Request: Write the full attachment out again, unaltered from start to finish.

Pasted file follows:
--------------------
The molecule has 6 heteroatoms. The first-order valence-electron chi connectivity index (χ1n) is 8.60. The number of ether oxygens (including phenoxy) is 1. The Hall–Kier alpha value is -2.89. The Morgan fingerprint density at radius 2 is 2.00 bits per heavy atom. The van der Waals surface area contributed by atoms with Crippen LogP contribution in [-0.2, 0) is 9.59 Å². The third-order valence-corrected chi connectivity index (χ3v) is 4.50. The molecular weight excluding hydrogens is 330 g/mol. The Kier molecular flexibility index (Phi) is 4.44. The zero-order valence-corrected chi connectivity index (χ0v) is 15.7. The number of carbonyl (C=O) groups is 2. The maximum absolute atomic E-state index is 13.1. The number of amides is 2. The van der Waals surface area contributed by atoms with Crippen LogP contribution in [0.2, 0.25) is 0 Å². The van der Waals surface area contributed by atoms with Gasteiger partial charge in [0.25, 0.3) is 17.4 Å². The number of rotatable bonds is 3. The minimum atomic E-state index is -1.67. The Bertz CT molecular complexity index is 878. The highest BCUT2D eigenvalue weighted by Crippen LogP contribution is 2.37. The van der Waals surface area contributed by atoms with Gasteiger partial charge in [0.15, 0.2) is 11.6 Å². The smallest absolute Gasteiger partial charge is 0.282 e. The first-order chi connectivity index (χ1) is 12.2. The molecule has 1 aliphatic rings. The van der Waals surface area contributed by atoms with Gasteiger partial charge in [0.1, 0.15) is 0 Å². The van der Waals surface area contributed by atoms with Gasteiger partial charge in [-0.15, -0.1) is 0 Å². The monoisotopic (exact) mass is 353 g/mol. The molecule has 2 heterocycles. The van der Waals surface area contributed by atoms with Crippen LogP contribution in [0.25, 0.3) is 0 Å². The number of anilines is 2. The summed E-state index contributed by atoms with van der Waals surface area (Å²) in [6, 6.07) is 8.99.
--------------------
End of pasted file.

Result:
The molecule has 6 heteroatoms. The first-order valence-electron chi connectivity index (χ1n) is 8.60. The number of ether oxygens (including phenoxy) is 1. The Hall–Kier alpha value is -2.89. The Morgan fingerprint density at radius 2 is 2.00 bits per heavy atom. The van der Waals surface area contributed by atoms with Crippen LogP contribution in [-0.2, 0) is 9.59 Å². The third-order valence-corrected chi connectivity index (χ3v) is 4.50. The molecular weight excluding hydrogens is 330 g/mol. The Kier molecular flexibility index (Phi) is 4.44. The zero-order valence-corrected chi connectivity index (χ0v) is 15.7. The number of carbonyl (C=O) groups is 2. The maximum absolute atomic E-state index is 13.1. The number of amides is 2. The van der Waals surface area contributed by atoms with Crippen LogP contribution in [0.2, 0.25) is 0 Å². The van der Waals surface area contributed by atoms with Gasteiger partial charge in [0.25, 0.3) is 17.4 Å². The number of rotatable bonds is 3. The minimum atomic E-state index is -1.67. The Bertz CT molecular complexity index is 878. The highest BCUT2D eigenvalue weighted by Crippen LogP contribution is 2.37. The van der Waals surface area contributed by atoms with Gasteiger partial charge in [0.15, 0.2) is 11.6 Å². The smallest absolute Gasteiger partial charge is 0.282 e. The first-order chi connectivity index (χ1) is 12.2. The molecule has 1 aliphatic rings. The van der Waals surface area contributed by atoms with Gasteiger partial charge in [0.1, 0.15) is 0 Å². The van der Waals surface area contributed by atoms with Gasteiger partial charge in [-0.15, -0.1) is 0 Å². The monoisotopic (exact) mass is 353 g/mol. The molecule has 2 heterocycles. The van der Waals surface area contributed by atoms with Crippen LogP contribution in [0.25, 0.3) is 0 Å². The number of anilines is 2. The summed E-state index contributed by atoms with van der Waals surface area (Å²) in [6, 6.07) is 8.99.